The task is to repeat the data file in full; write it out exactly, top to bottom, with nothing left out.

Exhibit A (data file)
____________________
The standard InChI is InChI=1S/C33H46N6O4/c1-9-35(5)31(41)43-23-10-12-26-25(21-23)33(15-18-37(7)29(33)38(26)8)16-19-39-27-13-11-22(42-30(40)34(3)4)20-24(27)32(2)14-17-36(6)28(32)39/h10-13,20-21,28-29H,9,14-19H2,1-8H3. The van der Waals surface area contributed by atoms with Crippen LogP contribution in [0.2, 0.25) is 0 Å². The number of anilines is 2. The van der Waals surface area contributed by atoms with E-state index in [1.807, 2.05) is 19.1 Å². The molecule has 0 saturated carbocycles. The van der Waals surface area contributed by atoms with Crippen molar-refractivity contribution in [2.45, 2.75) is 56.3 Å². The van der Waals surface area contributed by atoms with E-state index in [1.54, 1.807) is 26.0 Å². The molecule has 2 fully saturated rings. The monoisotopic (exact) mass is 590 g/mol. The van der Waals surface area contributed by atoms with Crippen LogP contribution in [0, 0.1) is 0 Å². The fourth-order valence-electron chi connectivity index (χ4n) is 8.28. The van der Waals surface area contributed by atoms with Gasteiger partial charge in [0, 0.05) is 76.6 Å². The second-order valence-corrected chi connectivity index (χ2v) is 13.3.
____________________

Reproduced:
The standard InChI is InChI=1S/C33H46N6O4/c1-9-35(5)31(41)43-23-10-12-26-25(21-23)33(15-18-37(7)29(33)38(26)8)16-19-39-27-13-11-22(42-30(40)34(3)4)20-24(27)32(2)14-17-36(6)28(32)39/h10-13,20-21,28-29H,9,14-19H2,1-8H3. The van der Waals surface area contributed by atoms with Crippen LogP contribution in [0.2, 0.25) is 0 Å². The number of anilines is 2. The van der Waals surface area contributed by atoms with E-state index in [1.807, 2.05) is 19.1 Å². The molecule has 0 saturated carbocycles. The van der Waals surface area contributed by atoms with Crippen molar-refractivity contribution in [2.45, 2.75) is 56.3 Å². The van der Waals surface area contributed by atoms with E-state index in [1.54, 1.807) is 26.0 Å². The molecule has 2 fully saturated rings. The monoisotopic (exact) mass is 590 g/mol. The van der Waals surface area contributed by atoms with Crippen LogP contribution in [0, 0.1) is 0 Å². The fourth-order valence-electron chi connectivity index (χ4n) is 8.28. The van der Waals surface area contributed by atoms with Gasteiger partial charge in [0, 0.05) is 76.6 Å². The second-order valence-corrected chi connectivity index (χ2v) is 13.3.